On 20 September Richard Kelly, David O' Mahony, and Alma Campion, all partners in Matheson's Finance and Capital Markets Group led an insightful discussion on the topic "Financing Through the Lens of ESG" with a particular focus on challenges posed by policy. Matheson's guest contributors were:
- David Doyle, Head of Public Affairs and Public Policy EMEA S&P Global;
- Howard Hughes, Head of ESG Origination for Europe, Barclays International Corporate Banking;
- Michael Patten, Chief ESG and Corporate Affairs Officer, Glanbia plc; and
- John Sherlock, Head of Treasury, Glanbia plc.
The first half of the discussion was led by Richard Kelly and David Doyle who discussed the outlook for ESG-related financing in both Ireland and Europe and the impact of future policy changes. In the second half, the focus was on ESG-related financing from both a borrower's and a lender's perspective.
David Doyle set the framework for the discussion by explaining how the term "ESG" is, in itself, an amorphous term. Despite the intention to provide certainty, policy considerations are introducing new paradigms in ESG and this is reflected in the regulatory framework. Some noteworthy points from the discussion were that:
(a) It is becoming increasingly difficult to explain the ESG sustainable finance policy agenda to clients who want to invest sustainably. Specifically, competing definitions are emerging such as what is meant by "sustainable investment" and with the introduction of the EU Taxonomy Regulation 2020/852, a new layer of terminology has come into focus;
(b) There is also a breakdown in the early consensus as to what should be included in the definition of "green" as evidenced in recent discussions about the treatment of nuclear and gas;
(c) While the influence of ESG on capital markets can be seen from the late 90s, in more recent times the emphasis has shifted more to innovation, specifically the creation of new products and services but also measures to enhance the transparency of existing products, such as the development of new ESG indicators for credit ratings;
(d) A key challenge for the future lies in the area of disclosure, specifically the need to establish a global baseline for all stakeholders to enable ESG analysis to be conducted based on reliable, assured, comparable data from companies; and
(e) Europe is intentionally pursuing a gold standard strategy in sustainable finance and is credited for pursuing an ambitious policy agenda. However, the speed with which these standards are emerging risks diminishing coherence. This was a key point in the initial discussion. The design may not be perfect from the outset and lessons can be drawn from the journey of the GDPR which was described as the equivalent benchmarking tool in relation to the right to privacy. Despite these teething problems, the Sustainable Financial Disclosure Regulation 2019/2088 (the "SFDR"), the EU Taxonomy Regulation, and the EU Corporate Sustainability Reporting Directive (the "CSRD"), while granular, establish new data ecosystems. Because they have extraterritorial effect, they now represent new global standards. The US is taking a more cautious approach and the UK, in a post- Brexit world, possibly has the advantage of learning the lessons in relation to the implementation of EU measures.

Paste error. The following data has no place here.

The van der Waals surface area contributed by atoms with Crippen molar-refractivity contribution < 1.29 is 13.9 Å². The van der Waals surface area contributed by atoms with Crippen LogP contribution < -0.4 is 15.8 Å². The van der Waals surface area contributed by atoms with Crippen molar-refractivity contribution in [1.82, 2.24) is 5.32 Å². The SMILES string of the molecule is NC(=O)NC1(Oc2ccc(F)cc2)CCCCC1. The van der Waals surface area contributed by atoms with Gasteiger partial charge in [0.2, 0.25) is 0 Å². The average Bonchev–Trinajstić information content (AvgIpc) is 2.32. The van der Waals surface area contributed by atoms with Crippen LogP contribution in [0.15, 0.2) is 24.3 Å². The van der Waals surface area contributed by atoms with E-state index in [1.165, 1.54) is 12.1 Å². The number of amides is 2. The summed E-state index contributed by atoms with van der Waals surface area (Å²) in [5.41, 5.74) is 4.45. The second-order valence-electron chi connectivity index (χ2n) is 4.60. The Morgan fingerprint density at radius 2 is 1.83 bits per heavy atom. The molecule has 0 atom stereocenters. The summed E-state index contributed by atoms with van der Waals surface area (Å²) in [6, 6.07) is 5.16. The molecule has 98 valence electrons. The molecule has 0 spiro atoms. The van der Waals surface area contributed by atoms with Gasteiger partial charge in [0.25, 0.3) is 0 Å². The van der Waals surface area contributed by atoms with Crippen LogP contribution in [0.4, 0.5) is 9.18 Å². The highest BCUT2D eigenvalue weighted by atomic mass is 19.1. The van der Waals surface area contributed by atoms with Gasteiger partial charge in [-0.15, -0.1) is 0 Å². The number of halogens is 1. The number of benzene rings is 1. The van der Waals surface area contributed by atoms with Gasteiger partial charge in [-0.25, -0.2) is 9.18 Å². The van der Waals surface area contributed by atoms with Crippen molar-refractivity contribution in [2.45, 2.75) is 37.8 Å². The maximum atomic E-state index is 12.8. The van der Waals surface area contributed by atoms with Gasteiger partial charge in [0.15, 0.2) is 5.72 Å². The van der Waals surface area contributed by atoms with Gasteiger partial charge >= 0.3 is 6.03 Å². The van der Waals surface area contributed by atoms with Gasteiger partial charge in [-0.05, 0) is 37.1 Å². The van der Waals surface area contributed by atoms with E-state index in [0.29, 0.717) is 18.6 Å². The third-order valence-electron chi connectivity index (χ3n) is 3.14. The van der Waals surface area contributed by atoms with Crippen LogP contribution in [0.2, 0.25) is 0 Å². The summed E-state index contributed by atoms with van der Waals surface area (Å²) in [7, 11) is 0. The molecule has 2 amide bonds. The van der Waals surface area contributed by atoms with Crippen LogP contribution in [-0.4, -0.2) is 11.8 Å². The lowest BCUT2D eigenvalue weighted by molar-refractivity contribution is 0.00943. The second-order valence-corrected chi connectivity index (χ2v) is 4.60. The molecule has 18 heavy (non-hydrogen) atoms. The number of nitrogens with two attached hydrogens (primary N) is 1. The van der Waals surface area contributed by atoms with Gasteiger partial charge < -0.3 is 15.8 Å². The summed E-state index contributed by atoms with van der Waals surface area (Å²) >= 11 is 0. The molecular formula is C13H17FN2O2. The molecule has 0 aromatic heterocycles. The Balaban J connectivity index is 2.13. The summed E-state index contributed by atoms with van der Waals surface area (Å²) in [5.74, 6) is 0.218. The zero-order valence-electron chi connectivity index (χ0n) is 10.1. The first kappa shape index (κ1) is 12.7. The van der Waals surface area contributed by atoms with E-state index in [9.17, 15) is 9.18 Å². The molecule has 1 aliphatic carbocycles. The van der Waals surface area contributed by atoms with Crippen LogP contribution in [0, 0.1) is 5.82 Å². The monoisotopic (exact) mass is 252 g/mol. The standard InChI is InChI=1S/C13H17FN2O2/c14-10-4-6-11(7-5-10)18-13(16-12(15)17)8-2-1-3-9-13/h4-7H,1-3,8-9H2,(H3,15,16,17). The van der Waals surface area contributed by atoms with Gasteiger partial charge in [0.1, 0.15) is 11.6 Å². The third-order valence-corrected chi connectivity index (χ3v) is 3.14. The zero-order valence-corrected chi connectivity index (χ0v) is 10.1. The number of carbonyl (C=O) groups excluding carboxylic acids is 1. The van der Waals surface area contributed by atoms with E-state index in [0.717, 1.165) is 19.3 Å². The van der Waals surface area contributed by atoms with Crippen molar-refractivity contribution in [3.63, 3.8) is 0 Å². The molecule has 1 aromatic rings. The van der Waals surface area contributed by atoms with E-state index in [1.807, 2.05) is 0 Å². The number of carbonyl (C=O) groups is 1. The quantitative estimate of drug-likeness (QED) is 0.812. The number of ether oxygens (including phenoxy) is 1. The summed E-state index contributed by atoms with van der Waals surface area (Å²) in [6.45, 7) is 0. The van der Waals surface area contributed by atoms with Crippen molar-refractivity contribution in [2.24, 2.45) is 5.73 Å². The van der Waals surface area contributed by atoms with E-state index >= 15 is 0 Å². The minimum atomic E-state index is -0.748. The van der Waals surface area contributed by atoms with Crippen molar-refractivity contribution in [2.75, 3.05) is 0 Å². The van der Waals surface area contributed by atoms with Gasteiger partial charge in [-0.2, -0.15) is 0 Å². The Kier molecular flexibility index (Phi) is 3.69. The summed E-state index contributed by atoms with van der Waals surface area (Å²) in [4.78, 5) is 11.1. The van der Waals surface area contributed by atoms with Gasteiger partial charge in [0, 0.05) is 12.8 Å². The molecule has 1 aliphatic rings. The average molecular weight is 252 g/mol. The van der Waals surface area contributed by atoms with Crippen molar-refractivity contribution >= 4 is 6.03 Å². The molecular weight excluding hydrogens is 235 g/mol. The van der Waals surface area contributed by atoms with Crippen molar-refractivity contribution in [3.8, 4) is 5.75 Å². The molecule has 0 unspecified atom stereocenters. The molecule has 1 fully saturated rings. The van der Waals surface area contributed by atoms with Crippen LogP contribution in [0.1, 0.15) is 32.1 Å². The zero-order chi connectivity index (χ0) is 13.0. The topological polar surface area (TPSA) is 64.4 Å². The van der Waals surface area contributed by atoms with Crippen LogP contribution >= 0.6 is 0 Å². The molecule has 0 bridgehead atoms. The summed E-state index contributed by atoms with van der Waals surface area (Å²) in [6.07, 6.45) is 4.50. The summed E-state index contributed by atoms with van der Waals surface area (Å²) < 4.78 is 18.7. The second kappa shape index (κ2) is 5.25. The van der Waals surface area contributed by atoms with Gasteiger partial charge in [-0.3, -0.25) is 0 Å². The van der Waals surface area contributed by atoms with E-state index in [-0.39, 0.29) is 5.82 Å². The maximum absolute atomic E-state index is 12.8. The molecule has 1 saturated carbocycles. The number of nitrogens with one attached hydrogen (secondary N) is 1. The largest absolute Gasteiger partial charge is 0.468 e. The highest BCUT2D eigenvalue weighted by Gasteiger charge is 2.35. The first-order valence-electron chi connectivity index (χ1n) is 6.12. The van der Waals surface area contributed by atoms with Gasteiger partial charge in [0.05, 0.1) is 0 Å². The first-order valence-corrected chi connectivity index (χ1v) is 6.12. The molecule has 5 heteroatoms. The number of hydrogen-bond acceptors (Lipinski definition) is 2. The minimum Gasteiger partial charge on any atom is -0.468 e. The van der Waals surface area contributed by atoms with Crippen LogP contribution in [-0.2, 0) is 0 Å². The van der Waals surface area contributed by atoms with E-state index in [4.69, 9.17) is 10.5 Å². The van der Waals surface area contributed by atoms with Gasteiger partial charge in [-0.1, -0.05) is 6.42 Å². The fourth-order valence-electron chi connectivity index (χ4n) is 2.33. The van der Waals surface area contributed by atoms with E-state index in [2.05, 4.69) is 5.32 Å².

In the second half of the discussion, Michael Patten and John Sherlock from Glanbia plc, described the company's experience with ESG-related matters as being evolutionary. Glanbia's ESG journey has been a voluntarily assumed journey in response to experience rather than regulation. The current focus is on science-based targets and the emphasis extends beyond sustainability to also encompass diversity, inclusion (gender, race and ethnicity) and governance. The Board of Glanbia plc has a formal ESG Committee aligned with UN Principles for Responsible Investment Definitions whose remit extends to ethics, health and safety, and responsible nutrition. As the pace of change at EU level continues, a disconnect between EU and US standards is emerging, something which Glanbia plc are mindful of given their presence on both sides of the Atlantic. Meanwhile, taxonomy reporting processes are in place and preparations are underway for the CSRD and the introduction of the Corporate Sustainability Due Diligence Directive which is in draft form. They noted that the emphasis should be on developing an ESG strategy from the outset which can then be reflected in all aspects of the business. From a treasury perspective, sustainability - linked loans represent one of the last steps in the ESG journey. It is fundamental that Sustainability Performance Targets and their related KPIs, required for any sustainability - linked loan, are derived from the company's overall ESG strategy rather than vice versa.
Howard Hughes from Barclays noted that, in terms of who is driving the ESG agenda, lenders are being led by regulators as climate change is viewed as a systematic risk. Most Central Banks seek to guard against three different types of risk: physical risk as in damage to property, transition risk as in assets being devalued and reputational risks driven by concerns expressed by customers, investors and pressure groups. Lenders are having discussions with borrowers at the moment in terms of incorporating the sustainability linked loan principles into their financing arrangements. Sustainability-linked facilities have specific base line requirements conditional on reliable ESG data and this represents a key challenge for borrowers. Other challenges for borrowers include lack of internal resources and systems, lack of a global standard on sustainability performance targets and other metrics and an evolving regulatory and legislative landscape.
If you would like to see a recording of this discussion, please contact our Knowledge Insights team.